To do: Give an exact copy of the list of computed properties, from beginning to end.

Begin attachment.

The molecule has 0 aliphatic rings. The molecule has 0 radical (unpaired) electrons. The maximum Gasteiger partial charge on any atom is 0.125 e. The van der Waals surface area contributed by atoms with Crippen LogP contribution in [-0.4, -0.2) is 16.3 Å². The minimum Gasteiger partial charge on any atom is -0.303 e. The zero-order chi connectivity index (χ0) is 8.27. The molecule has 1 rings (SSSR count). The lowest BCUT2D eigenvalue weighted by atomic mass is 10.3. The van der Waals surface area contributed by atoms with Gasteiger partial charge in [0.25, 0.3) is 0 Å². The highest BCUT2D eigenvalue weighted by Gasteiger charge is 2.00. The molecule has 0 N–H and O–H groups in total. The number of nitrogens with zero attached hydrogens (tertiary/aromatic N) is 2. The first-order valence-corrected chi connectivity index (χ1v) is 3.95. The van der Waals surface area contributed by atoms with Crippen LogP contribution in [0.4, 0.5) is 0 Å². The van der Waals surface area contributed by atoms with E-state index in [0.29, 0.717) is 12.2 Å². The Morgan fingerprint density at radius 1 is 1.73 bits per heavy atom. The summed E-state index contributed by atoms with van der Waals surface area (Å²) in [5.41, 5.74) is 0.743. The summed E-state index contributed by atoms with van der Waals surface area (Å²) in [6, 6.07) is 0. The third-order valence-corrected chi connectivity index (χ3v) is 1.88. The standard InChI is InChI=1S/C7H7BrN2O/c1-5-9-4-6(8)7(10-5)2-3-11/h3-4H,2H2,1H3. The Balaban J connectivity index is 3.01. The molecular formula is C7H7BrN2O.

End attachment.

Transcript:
The molecule has 0 aliphatic rings. The molecule has 0 radical (unpaired) electrons. The maximum Gasteiger partial charge on any atom is 0.125 e. The van der Waals surface area contributed by atoms with Crippen LogP contribution in [-0.4, -0.2) is 16.3 Å². The minimum Gasteiger partial charge on any atom is -0.303 e. The zero-order chi connectivity index (χ0) is 8.27. The molecule has 1 rings (SSSR count). The lowest BCUT2D eigenvalue weighted by atomic mass is 10.3. The van der Waals surface area contributed by atoms with Gasteiger partial charge in [0.25, 0.3) is 0 Å². The highest BCUT2D eigenvalue weighted by Gasteiger charge is 2.00. The molecule has 0 N–H and O–H groups in total. The number of nitrogens with zero attached hydrogens (tertiary/aromatic N) is 2. The first-order valence-corrected chi connectivity index (χ1v) is 3.95. The van der Waals surface area contributed by atoms with Crippen LogP contribution in [0.4, 0.5) is 0 Å². The van der Waals surface area contributed by atoms with E-state index in [0.29, 0.717) is 12.2 Å². The Morgan fingerprint density at radius 1 is 1.73 bits per heavy atom. The summed E-state index contributed by atoms with van der Waals surface area (Å²) in [5.41, 5.74) is 0.743. The summed E-state index contributed by atoms with van der Waals surface area (Å²) in [6, 6.07) is 0. The third-order valence-corrected chi connectivity index (χ3v) is 1.88. The standard InChI is InChI=1S/C7H7BrN2O/c1-5-9-4-6(8)7(10-5)2-3-11/h3-4H,2H2,1H3. The Balaban J connectivity index is 3.01. The molecular formula is C7H7BrN2O.